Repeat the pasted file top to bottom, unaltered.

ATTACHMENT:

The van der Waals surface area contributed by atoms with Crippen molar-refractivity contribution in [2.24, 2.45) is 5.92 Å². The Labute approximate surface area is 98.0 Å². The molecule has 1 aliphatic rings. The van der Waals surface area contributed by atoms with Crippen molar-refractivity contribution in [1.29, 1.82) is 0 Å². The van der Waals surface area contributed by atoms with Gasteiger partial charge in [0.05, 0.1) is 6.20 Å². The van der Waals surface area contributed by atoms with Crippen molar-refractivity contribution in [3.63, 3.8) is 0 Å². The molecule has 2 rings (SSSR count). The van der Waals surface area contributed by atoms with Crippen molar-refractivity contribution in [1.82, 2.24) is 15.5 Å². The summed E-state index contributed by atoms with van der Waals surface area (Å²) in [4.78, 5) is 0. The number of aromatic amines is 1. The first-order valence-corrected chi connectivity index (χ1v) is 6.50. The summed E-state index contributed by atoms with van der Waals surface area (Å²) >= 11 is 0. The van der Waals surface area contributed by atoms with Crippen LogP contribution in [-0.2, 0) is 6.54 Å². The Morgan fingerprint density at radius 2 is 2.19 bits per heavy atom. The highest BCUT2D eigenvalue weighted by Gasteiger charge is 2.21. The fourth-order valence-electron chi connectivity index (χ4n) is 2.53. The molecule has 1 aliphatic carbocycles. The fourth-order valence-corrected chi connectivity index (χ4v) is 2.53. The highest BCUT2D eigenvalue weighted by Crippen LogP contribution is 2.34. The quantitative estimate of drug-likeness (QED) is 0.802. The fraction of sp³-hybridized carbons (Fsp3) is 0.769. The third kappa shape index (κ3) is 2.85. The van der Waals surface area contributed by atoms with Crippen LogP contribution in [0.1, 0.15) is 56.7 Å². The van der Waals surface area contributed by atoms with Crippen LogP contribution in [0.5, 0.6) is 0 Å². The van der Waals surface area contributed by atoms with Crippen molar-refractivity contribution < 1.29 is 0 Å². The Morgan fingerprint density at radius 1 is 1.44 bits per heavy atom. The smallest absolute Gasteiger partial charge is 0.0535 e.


The van der Waals surface area contributed by atoms with Crippen molar-refractivity contribution in [2.24, 2.45) is 5.92 Å². The Labute approximate surface area is 98.0 Å². The molecule has 1 aliphatic rings. The van der Waals surface area contributed by atoms with Crippen molar-refractivity contribution in [1.29, 1.82) is 0 Å². The van der Waals surface area contributed by atoms with Gasteiger partial charge in [0.05, 0.1) is 6.20 Å². The van der Waals surface area contributed by atoms with Crippen molar-refractivity contribution in [3.63, 3.8) is 0 Å². The molecule has 2 rings (SSSR count). The van der Waals surface area contributed by atoms with Crippen molar-refractivity contribution in [1.82, 2.24) is 15.5 Å². The summed E-state index contributed by atoms with van der Waals surface area (Å²) in [4.78, 5) is 0. The number of aromatic amines is 1. The first-order valence-corrected chi connectivity index (χ1v) is 6.50. The summed E-state index contributed by atoms with van der Waals surface area (Å²) >= 11 is 0. The van der Waals surface area contributed by atoms with Crippen LogP contribution in [-0.2, 0) is 6.54 Å². The Morgan fingerprint density at radius 2 is 2.19 bits per heavy atom. The highest BCUT2D eigenvalue weighted by Gasteiger charge is 2.21. The fourth-order valence-electron chi connectivity index (χ4n) is 2.53. The molecule has 1 aliphatic carbocycles. The fourth-order valence-corrected chi connectivity index (χ4v) is 2.53. The highest BCUT2D eigenvalue weighted by Crippen LogP contribution is 2.34. The quantitative estimate of drug-likeness (QED) is 0.802. The fraction of sp³-hybridized carbons (Fsp3) is 0.769. The third kappa shape index (κ3) is 2.85. The van der Waals surface area contributed by atoms with Crippen LogP contribution in [0.1, 0.15) is 56.7 Å². The van der Waals surface area contributed by atoms with Crippen LogP contribution in [0.5, 0.6) is 0 Å². The van der Waals surface area contributed by atoms with Crippen molar-refractivity contribution < 1.29 is 0 Å². The Morgan fingerprint density at radius 1 is 1.44 bits per heavy atom. The smallest absolute Gasteiger partial charge is 0.0535 e.